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Stream discharge in tropical headwater catchments as a result of forest clearing and soil degradation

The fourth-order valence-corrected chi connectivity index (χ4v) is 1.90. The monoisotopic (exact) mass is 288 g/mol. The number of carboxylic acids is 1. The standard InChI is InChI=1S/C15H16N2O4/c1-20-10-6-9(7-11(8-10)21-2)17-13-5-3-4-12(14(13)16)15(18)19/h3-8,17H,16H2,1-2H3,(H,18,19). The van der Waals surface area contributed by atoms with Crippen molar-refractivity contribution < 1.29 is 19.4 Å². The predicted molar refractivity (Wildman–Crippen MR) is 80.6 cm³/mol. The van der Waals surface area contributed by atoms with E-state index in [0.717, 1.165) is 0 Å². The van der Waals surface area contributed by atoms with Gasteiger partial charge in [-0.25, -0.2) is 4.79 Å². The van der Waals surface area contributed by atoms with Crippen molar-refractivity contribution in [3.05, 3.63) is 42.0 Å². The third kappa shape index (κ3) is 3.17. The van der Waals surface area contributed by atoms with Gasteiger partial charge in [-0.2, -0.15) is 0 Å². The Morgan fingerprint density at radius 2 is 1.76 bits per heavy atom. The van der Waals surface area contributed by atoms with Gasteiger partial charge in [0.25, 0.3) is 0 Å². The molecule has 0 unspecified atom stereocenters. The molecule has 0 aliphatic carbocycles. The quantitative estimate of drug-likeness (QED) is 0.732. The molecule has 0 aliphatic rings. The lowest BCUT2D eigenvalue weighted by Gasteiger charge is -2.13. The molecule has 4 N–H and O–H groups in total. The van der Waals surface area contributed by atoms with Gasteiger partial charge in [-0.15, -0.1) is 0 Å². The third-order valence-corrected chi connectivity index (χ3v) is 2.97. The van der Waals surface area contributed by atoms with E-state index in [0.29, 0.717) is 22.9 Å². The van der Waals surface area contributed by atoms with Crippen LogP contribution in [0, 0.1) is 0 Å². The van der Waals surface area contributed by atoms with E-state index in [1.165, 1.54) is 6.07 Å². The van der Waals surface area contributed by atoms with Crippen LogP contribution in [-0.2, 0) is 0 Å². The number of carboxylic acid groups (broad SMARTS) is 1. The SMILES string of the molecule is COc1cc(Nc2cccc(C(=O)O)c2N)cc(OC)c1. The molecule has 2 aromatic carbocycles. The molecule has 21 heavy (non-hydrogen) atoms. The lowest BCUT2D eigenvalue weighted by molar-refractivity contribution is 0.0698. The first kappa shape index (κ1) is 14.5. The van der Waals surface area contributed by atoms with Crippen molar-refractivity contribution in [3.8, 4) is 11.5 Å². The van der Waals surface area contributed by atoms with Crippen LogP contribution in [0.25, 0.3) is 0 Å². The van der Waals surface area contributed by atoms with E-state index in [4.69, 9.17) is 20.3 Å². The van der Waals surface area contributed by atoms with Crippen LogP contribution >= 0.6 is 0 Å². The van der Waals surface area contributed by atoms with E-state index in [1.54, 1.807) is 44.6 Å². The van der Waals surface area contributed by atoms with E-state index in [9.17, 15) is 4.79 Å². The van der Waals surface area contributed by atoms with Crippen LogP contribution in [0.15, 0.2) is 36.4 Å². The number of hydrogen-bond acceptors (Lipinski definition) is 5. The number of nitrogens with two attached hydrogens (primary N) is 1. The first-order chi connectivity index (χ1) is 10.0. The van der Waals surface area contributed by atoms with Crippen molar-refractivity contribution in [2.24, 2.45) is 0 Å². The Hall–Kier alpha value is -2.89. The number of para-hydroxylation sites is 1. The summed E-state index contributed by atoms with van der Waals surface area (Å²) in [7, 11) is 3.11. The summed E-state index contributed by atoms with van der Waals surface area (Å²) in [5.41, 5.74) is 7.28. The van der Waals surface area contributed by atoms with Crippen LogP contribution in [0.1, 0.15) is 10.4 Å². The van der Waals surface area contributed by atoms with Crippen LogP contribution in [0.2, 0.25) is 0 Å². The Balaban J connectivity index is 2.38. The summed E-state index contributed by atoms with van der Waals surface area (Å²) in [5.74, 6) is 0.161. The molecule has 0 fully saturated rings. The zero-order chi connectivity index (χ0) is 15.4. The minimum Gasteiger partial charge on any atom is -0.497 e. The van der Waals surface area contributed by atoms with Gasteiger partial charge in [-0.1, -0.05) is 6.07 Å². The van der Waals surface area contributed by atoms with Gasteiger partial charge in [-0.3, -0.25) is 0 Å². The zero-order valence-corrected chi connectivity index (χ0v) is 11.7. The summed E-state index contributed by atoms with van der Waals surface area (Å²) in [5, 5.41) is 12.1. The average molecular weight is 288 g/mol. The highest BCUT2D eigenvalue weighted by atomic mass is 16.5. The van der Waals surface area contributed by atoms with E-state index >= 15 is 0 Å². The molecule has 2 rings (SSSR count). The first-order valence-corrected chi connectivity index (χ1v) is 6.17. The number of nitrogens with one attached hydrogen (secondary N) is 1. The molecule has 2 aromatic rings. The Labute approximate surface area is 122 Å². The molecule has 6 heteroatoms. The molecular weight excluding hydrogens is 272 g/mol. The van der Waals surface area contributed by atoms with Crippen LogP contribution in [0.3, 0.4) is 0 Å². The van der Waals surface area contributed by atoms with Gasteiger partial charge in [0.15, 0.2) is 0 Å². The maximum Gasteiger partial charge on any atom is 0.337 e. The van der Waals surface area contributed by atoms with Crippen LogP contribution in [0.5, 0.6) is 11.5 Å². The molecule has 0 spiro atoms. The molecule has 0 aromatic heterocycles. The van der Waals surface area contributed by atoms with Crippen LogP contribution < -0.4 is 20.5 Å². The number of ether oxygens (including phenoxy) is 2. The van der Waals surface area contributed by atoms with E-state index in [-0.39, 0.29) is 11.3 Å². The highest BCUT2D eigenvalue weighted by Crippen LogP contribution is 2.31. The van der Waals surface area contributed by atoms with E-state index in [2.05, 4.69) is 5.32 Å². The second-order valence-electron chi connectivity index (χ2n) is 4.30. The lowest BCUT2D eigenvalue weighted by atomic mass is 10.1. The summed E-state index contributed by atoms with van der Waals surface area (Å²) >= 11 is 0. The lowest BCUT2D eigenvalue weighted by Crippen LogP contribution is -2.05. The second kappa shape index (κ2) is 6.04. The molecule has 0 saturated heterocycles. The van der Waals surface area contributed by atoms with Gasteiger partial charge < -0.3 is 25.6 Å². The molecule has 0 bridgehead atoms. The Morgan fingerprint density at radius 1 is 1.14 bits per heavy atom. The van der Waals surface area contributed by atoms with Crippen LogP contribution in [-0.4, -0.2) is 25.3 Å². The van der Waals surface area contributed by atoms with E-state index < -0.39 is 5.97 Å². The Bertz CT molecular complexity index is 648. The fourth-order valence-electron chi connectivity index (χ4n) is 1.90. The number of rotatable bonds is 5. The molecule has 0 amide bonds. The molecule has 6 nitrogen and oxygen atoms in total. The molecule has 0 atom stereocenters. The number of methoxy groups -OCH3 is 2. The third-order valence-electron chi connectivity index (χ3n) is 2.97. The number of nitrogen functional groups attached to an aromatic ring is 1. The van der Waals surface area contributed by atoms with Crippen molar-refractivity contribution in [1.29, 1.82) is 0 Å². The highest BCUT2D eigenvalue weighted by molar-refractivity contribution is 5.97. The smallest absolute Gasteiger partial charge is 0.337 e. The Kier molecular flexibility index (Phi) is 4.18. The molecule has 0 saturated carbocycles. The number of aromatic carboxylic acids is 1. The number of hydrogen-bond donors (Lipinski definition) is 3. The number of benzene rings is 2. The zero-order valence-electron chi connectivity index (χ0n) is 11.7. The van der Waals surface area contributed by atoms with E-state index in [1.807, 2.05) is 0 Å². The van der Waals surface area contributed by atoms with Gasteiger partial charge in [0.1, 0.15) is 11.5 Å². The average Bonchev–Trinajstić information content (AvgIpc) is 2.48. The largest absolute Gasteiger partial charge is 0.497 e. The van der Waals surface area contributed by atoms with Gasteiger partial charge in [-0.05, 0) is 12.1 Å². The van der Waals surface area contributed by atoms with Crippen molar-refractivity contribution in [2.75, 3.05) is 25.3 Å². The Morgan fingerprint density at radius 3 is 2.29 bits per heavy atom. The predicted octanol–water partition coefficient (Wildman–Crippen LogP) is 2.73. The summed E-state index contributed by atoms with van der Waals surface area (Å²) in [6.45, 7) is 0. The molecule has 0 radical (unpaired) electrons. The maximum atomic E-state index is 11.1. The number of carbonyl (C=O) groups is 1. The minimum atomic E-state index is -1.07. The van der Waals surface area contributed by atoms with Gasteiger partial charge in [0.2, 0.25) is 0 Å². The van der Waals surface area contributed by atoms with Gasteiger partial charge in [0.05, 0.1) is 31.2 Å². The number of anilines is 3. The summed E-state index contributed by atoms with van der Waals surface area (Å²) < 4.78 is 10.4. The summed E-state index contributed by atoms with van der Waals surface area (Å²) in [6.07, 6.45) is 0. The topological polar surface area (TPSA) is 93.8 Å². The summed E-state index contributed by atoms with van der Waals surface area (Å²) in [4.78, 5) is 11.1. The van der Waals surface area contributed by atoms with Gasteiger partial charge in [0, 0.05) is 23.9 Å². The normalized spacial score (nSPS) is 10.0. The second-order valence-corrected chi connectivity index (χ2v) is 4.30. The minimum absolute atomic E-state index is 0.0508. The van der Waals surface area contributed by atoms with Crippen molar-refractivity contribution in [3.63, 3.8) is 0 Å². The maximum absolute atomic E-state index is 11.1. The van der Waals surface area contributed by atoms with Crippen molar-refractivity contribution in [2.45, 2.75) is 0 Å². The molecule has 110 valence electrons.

Tropical Africa is affected by intense land-use change, particularly forest conversion to agricultural land. In this study, the stream discharge of four small headwater catchments located within an area of 6 km2 in western Kenya was examined for 2 years (2007 and 2008). The four catchments cover a degradation gradient ranging from intact forest to agricultural land under maize cultivation for 5, 10, and 50 years. The runoff ratio (e.g., annual catchment discharge expressed as a percentage of rainfall) increased with increasing duration of cultivation from an average of 16.0% in the forest to 32.4% in the 50-yr-old agricultural catchment. Similarly, the average runoff ratio due to the stormflow component was 0.033 in the forest and increased gradually to 0.095 with increasing duration of cultivation. The conversion from forest to agricultural land in the first 5 years caused about half of the total observed increases in runoff ratio (46.3%) and discharge in relation to rainfall (50.6%). The other half of the changes in discharge occurred later during soil degradation after forest clearing. With increasing duration of cultivation, soil bulk density rb at a depth of 0–0.1 m increased by 46%, while soil organic carbon (SOC) concentrations and total porosity decreased by 75% and 20%, respectively. The changes in hydrological responses that occurred in the initial years after forest clearing may suggest a significant potential for improved land management in alleviating runoff and enhanced storm flow and moisture retention in agricultural watersheds.